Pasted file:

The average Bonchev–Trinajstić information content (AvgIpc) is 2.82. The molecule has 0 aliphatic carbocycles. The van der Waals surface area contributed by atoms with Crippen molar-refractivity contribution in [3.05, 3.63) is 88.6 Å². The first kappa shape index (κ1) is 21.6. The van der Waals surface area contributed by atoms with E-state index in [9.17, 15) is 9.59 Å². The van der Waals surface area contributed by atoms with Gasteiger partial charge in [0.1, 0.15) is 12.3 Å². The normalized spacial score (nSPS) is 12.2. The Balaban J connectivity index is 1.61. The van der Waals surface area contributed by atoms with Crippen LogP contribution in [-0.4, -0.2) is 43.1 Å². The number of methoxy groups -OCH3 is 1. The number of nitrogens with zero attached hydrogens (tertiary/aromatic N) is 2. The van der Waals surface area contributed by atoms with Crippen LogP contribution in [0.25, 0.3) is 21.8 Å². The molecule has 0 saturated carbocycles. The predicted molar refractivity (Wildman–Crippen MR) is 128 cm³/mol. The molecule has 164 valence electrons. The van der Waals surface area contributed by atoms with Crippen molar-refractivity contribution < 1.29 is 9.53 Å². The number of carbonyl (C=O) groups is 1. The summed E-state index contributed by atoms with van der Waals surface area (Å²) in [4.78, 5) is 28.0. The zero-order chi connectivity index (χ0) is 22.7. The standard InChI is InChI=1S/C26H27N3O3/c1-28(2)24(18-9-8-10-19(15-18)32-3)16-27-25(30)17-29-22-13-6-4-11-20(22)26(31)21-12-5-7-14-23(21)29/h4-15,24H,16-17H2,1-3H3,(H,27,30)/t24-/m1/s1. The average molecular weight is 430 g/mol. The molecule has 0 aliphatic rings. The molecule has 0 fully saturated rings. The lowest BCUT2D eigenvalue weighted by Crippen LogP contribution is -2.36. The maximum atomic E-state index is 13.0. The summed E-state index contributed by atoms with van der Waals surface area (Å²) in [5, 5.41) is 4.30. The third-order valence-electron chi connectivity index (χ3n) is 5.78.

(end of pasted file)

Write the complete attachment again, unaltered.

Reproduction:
The average Bonchev–Trinajstić information content (AvgIpc) is 2.82. The molecule has 0 aliphatic carbocycles. The van der Waals surface area contributed by atoms with Crippen molar-refractivity contribution in [3.05, 3.63) is 88.6 Å². The first kappa shape index (κ1) is 21.6. The van der Waals surface area contributed by atoms with E-state index in [9.17, 15) is 9.59 Å². The van der Waals surface area contributed by atoms with Gasteiger partial charge in [0.1, 0.15) is 12.3 Å². The normalized spacial score (nSPS) is 12.2. The Balaban J connectivity index is 1.61. The van der Waals surface area contributed by atoms with Crippen LogP contribution in [-0.4, -0.2) is 43.1 Å². The number of methoxy groups -OCH3 is 1. The number of nitrogens with zero attached hydrogens (tertiary/aromatic N) is 2. The van der Waals surface area contributed by atoms with Crippen LogP contribution in [0.25, 0.3) is 21.8 Å². The molecule has 0 saturated carbocycles. The predicted molar refractivity (Wildman–Crippen MR) is 128 cm³/mol. The molecule has 164 valence electrons. The van der Waals surface area contributed by atoms with Crippen molar-refractivity contribution < 1.29 is 9.53 Å². The number of carbonyl (C=O) groups is 1. The summed E-state index contributed by atoms with van der Waals surface area (Å²) in [4.78, 5) is 28.0. The zero-order chi connectivity index (χ0) is 22.7. The standard InChI is InChI=1S/C26H27N3O3/c1-28(2)24(18-9-8-10-19(15-18)32-3)16-27-25(30)17-29-22-13-6-4-11-20(22)26(31)21-12-5-7-14-23(21)29/h4-15,24H,16-17H2,1-3H3,(H,27,30)/t24-/m1/s1. The average molecular weight is 430 g/mol. The molecule has 0 aliphatic rings. The molecule has 0 fully saturated rings. The lowest BCUT2D eigenvalue weighted by Crippen LogP contribution is -2.36. The maximum atomic E-state index is 13.0. The summed E-state index contributed by atoms with van der Waals surface area (Å²) in [5, 5.41) is 4.30. The third-order valence-electron chi connectivity index (χ3n) is 5.78.